However, some impacts are larger than others, as detailed in a September 2019 report by the U.S. Department of Agriculture-Forest Service Pacific Northwest Research Station (“Seeking Ground Less Traveled: Elk Responses to Recreation.” Science Findings #219). The data was collected at the USDA Forest Service’s Starkey Experimental Forest and Range near La Grande, Oregon, and shows how motorized and non-motorized types of recreation––all-terrain vehicle (ATV) use, mountain biking, horseback riding and hiking––affect elk.[6]

The study results confirmed what scientists suspected––elk avoid not only recreationists but also their trails. Elk intolerance (as indicated by the distances they maintained) was highest for ATV riding, followed by mountain biking. Some people participating in the study reported that they could see elk from the trails. However, telemetry data revealed that the elk that were seen represented a small por­tion of the larger population: most of the elk had retreated far enough to be hidden from view.[7]

Today 98% of the lower 48 states is within one mile of a motorized route.[8] Ninety-two percent of all national forest lands in Colorado lie within one mile of a road and there are over 17,000 miles of roads in Colorado’s national forests.[9] CPW has documented over 33,000 miles of trails in Colorado, and this doesn’t include thousands of miles of low traffic natural surface roads which are perfectly suitable for bike use.[10]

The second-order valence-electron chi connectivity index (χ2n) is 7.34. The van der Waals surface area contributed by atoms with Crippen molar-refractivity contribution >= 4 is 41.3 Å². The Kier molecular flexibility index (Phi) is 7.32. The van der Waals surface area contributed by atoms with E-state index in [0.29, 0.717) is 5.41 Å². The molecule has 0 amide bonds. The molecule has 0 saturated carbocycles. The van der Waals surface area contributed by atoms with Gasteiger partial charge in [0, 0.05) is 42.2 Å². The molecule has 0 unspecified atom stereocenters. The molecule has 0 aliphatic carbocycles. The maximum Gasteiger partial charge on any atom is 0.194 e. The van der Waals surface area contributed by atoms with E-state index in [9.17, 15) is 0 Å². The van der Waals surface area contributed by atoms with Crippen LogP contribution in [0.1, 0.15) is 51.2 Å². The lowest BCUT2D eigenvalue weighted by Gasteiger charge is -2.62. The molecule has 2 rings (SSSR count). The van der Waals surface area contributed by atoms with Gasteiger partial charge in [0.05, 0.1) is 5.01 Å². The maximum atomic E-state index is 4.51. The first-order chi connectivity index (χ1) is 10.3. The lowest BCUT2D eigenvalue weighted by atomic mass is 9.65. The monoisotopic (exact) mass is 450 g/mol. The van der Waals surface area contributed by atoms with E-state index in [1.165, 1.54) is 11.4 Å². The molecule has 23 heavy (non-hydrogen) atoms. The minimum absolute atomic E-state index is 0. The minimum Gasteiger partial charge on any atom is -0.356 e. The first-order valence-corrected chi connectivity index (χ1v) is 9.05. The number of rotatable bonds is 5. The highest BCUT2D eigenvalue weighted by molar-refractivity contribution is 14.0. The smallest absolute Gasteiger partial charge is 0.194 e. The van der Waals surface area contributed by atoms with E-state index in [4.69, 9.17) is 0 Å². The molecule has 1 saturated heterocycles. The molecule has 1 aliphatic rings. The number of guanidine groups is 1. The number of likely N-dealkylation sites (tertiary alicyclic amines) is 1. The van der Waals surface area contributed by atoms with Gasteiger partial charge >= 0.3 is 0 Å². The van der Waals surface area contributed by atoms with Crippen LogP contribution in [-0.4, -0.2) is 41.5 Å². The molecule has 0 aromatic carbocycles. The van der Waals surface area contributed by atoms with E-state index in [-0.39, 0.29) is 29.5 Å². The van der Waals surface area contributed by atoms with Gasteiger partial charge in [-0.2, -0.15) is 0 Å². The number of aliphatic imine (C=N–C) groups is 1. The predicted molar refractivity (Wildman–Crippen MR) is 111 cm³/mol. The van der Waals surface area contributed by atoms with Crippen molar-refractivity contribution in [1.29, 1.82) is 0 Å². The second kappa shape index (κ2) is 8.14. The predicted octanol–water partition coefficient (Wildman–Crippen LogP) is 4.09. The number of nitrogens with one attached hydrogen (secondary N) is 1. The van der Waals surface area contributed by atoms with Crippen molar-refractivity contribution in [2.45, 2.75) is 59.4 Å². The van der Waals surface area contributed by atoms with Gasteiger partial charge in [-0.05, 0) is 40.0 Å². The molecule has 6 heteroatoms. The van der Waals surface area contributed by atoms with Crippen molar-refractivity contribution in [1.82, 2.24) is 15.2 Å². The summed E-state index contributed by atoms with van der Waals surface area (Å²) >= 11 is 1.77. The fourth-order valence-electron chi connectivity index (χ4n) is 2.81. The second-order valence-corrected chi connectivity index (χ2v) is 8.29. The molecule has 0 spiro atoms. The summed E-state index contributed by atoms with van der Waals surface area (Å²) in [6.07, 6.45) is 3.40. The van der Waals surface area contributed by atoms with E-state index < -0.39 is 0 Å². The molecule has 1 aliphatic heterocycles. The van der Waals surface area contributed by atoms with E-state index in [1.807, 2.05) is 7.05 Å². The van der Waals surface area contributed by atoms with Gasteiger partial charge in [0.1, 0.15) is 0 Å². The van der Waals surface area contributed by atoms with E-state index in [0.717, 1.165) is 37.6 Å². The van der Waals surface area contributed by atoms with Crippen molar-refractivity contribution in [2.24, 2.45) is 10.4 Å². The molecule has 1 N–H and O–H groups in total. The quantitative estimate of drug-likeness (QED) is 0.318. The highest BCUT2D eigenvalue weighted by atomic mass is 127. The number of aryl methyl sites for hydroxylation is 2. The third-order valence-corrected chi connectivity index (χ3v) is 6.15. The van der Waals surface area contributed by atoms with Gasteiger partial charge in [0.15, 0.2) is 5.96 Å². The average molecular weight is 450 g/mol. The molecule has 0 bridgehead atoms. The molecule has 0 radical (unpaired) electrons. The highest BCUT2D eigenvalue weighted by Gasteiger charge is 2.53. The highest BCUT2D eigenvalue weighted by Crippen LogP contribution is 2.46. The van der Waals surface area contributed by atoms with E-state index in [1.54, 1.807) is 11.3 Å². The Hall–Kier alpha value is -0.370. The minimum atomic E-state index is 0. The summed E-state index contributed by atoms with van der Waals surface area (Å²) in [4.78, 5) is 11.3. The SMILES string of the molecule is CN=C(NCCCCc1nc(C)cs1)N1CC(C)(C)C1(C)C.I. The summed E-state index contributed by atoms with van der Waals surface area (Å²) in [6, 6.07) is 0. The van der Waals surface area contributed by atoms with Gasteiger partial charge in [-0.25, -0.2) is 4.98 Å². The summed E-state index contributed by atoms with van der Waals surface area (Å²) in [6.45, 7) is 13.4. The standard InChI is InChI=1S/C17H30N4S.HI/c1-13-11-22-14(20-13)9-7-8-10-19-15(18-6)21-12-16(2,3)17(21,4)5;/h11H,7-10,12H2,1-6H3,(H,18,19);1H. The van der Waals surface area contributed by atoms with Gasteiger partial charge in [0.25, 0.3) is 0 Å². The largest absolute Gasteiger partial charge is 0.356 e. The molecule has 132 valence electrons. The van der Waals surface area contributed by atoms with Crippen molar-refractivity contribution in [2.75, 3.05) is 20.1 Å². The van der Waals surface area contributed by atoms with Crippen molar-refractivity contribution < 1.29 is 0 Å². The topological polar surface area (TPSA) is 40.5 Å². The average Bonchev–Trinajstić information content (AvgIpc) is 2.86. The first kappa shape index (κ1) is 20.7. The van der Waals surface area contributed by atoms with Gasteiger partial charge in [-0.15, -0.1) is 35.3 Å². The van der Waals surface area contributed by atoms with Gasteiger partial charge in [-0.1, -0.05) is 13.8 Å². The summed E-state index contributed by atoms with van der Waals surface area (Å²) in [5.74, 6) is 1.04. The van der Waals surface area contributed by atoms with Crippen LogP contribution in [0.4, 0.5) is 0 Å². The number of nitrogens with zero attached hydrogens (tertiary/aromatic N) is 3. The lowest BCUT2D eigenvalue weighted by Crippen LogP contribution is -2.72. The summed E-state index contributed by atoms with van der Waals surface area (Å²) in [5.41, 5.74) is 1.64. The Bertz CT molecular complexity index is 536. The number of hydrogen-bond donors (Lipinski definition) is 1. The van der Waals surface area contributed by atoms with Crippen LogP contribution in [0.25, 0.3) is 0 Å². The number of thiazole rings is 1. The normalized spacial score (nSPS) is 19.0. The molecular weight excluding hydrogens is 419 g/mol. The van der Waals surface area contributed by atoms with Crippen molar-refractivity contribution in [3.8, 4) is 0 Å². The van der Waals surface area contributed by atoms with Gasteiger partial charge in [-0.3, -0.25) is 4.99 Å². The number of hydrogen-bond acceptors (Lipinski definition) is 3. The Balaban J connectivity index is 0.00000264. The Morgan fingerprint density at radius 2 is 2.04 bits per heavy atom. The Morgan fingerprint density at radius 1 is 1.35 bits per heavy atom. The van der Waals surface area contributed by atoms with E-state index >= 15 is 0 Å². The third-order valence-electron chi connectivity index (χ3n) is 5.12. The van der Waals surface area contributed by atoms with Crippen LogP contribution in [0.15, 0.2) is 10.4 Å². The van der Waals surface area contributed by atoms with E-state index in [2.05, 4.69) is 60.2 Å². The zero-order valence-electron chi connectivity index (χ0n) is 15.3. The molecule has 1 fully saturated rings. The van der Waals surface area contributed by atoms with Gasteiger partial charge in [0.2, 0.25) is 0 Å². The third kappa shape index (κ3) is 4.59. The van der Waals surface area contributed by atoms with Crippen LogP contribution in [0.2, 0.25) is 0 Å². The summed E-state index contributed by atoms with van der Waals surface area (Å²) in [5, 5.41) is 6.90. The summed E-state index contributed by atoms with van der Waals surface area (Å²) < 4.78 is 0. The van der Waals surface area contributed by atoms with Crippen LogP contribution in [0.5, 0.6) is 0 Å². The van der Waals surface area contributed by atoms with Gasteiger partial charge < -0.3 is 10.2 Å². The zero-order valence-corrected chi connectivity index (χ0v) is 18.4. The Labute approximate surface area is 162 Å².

4IMG_7485-o.JPGHunters are increasingly concerned about the impacts of bikes and trails on elk herds. “I had to leave one area due to ATVs. Then the great new area I found was recently designated semi-roadless instead of roadless, meaning mountain biking was allowed. The elk left,” said Bryan Peterson.[11] “I hunted an area for years that always held elk. When they expanded the trails the elk vanished,” added Johnny Rothones.[12] E-bikes will make the problem exponentially worse.